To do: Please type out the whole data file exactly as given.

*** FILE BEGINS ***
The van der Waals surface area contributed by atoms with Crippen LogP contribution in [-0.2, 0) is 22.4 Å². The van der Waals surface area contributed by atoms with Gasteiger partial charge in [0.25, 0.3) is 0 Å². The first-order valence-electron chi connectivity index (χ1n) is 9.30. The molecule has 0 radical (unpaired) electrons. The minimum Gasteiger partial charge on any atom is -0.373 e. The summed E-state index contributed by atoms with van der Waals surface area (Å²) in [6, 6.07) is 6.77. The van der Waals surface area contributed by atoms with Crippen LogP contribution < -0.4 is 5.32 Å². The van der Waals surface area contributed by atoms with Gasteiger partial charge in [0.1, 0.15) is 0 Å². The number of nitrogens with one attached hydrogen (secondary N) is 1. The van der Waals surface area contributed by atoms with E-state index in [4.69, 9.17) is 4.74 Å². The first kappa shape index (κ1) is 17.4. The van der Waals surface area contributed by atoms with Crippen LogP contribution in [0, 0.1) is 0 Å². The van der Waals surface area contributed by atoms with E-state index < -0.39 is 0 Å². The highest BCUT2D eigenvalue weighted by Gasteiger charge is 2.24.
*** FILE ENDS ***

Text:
The van der Waals surface area contributed by atoms with Crippen LogP contribution in [-0.2, 0) is 22.4 Å². The van der Waals surface area contributed by atoms with Gasteiger partial charge in [0.25, 0.3) is 0 Å². The first-order valence-electron chi connectivity index (χ1n) is 9.30. The molecule has 0 radical (unpaired) electrons. The minimum Gasteiger partial charge on any atom is -0.373 e. The summed E-state index contributed by atoms with van der Waals surface area (Å²) in [6, 6.07) is 6.77. The van der Waals surface area contributed by atoms with Crippen LogP contribution < -0.4 is 5.32 Å². The van der Waals surface area contributed by atoms with Gasteiger partial charge in [0.1, 0.15) is 0 Å². The number of nitrogens with one attached hydrogen (secondary N) is 1. The van der Waals surface area contributed by atoms with E-state index in [4.69, 9.17) is 4.74 Å². The first kappa shape index (κ1) is 17.4. The van der Waals surface area contributed by atoms with Crippen LogP contribution in [0, 0.1) is 0 Å². The van der Waals surface area contributed by atoms with E-state index < -0.39 is 0 Å². The highest BCUT2D eigenvalue weighted by Gasteiger charge is 2.24.